He however, left The SDA church in 1974/1975 due to what he termed “injustice”!
WHY OBELE TE-NWAJI LEFT THE SEVENTH-DAY ADVENTIST CHURCH?
Between 1974~1975 while he was undergoing his studies at the University of Dakar, Senegal, he was saddled with the responsibility of finding out the history and origin of Eleme language. Due to this enormous task, and with very scanty information on the subject matter then, he consulted notable deities like Ejilee, (ejor ‘eka), Onura, Ndowa and others. Their spirits were invoked by him through their priestz and he interviewed them on the history and origin of Eleme and Eleme language. He got some information in that regard.
The SDA church then, felt he was fraternizing with these deities and without proper investigation, suspended him in his absence.
Peesir got angry with this development and left the church where he had done well as an Evangelist, a chorister, a choir master who composed, wrote, sang and taught so many songs that are being sung today in the church.
Peesir’s love for the Sabbath led him to Jeremiah Osaro who with Bishop Tikili, started The Church of GOD 7th Day in State Primary School, Ogale in 1975.
He later gave them landed property where they have a permanent church building.
Although, the church has metamorphosed into the Liberated Church of GOD where he worshipped, served as an elder till his demise on the 8th December, 2011.
Peesir got married to Mrs Festa Obele Te-nwaji (nee Nkpa) his first wife, on 19th March 1961 from Obari Nkpaa’s family in Alode Eleme. That marriage produced a female Child. Unfortunately, Mrs Festa Obele Te-nwaji his first wife died.
After the death of Mrs Fester Obele Te-nwaji, Peesir got married again on 16th August 1966 to Mrs Love Yeye Te-nwaji, (nee Maduagu”), from Okundowi Compound, Ogologbaa Community, Agbonchia Eleme.
Peesir believed in music as a philosophy. To him, every chord, every word tells a story. If you listen carefully, you will understand and know its meaning. To him, music was a passion. He was a great vocalist, a dramatist, a dancer, a cultural poet as well as an interpreter of Eleme culture and traditions.
Te-nwaji’s social life was centered around songs, literature, Eleme traditional religion, Eleme cultural heritage cuddled from norms, values, conventions and general legitimate way of life, as well as translation of the Bible and Hymns.
Peesir joined politics in 1983. He pinned his tenth with late Elder Gomba Osarollor in the United Party of Nigeria (UPN) where he contested the councillorship position for Ogale/Alode/Aleto ward. Though, he lost the election, Peesir with his impeccable extra ordinaries, introduced great splendor into campaigns and rallies. He composed campaign songs, sang and danced in very unique styles.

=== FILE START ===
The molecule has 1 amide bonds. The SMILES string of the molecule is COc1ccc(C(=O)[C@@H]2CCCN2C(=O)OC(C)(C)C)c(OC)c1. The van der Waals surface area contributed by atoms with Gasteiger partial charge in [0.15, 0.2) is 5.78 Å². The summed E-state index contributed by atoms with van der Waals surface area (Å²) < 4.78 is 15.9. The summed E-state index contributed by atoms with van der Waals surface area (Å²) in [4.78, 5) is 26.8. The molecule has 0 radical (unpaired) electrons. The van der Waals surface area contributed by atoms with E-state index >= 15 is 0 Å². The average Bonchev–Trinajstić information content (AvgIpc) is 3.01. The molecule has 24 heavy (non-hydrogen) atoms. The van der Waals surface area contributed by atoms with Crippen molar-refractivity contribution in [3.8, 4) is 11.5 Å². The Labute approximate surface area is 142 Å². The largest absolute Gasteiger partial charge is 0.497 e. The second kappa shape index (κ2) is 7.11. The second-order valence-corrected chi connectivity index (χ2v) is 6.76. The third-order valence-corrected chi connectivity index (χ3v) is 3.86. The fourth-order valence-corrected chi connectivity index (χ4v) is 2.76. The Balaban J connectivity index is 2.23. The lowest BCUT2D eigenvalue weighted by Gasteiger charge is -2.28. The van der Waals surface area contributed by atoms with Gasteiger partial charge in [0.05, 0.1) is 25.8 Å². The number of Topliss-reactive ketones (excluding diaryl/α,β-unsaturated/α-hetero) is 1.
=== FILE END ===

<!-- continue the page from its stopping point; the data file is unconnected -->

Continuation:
Later on, Peesir joined the Movement for the Survival of Ogoni People (MOSOP) where he composed songs, sang, taught and directed songs for MOSOP programmes.
Peesir left the comfort of classroom, school administration and management to take active part in farming activities.
He planted yams, vegetables, maize, sugar cane, cucumber and plantain in commercial quantity.
He engaged actively in the deforestation of Okulu-Ebo at Ogale, Nchia Eleme, where he has adequate farmland.
Once you call the name Te-nwaji, one thing that spontaneously strikes your mind is Eleme. As a linguist of international repute, Peesir was Eleme personified. Peesir was a great connoisseur of Eleme language, history, Eleme tradition and Eleme culture.
1~ Peesir composed, wrote, sang and taught the Eleme Anthem: “Nno b’ eta Eleme”.
2~ Peesir is the only Eleme person dead or alive that has read news in Eleme language in the broadcast media.
3~ Peesir pioneered the writing of Eleme Language Book, ‘Nsan Ekan Eleme’ which was approved as part of the curricular of the Rivers State Ministry of Education as a study book.
Books he authored:
1~ The History and Origin of Eleme.
2~ The Traditional Marriage Ceremonies in Eleme.
3~ The Traditional Burial Ceremonies in Eleme.
Poems he wrote:
1~ Nno b’ Eleme Bai – This Is Our Eleme.
2~ Eson Eloi Mbate – Mbate’s Story Song.
3~ Echiri Ekpo On’ebe – An Ancient Man’s Riddle.
4~ Eson Eloi – Story Song.
5~ Nkpaa Egoni – Eleme Traditional Drumming at Feast (Yam titles, god’s and goddesses feast and burials).
6~ Olea Ra – My Prayer.
7~ Ngala Ejorkpor Oku Eleme – Ngala Ejorkpor of Eleme.
8~ Egbere Akara’olu – The Great Akara’olu.
9~ Egbere Ngajo – The Great Ngajo.
Peesir was a prayer Warrior.
Peesir was always handy during research.
Peesir was so many people’s generous benefactor.
Peesir loved education so much that he contributed immensely to human development and educational growth of the people of Eleme.
Peesir held Eleme language, culture and traditional religion in high esteem.
His life was a mecca of sort.
People trooped in and out of his life in search of knowledge.
His life was a pilgrimage, so glorious from start to the end.
His life was a journey so rich in conquest.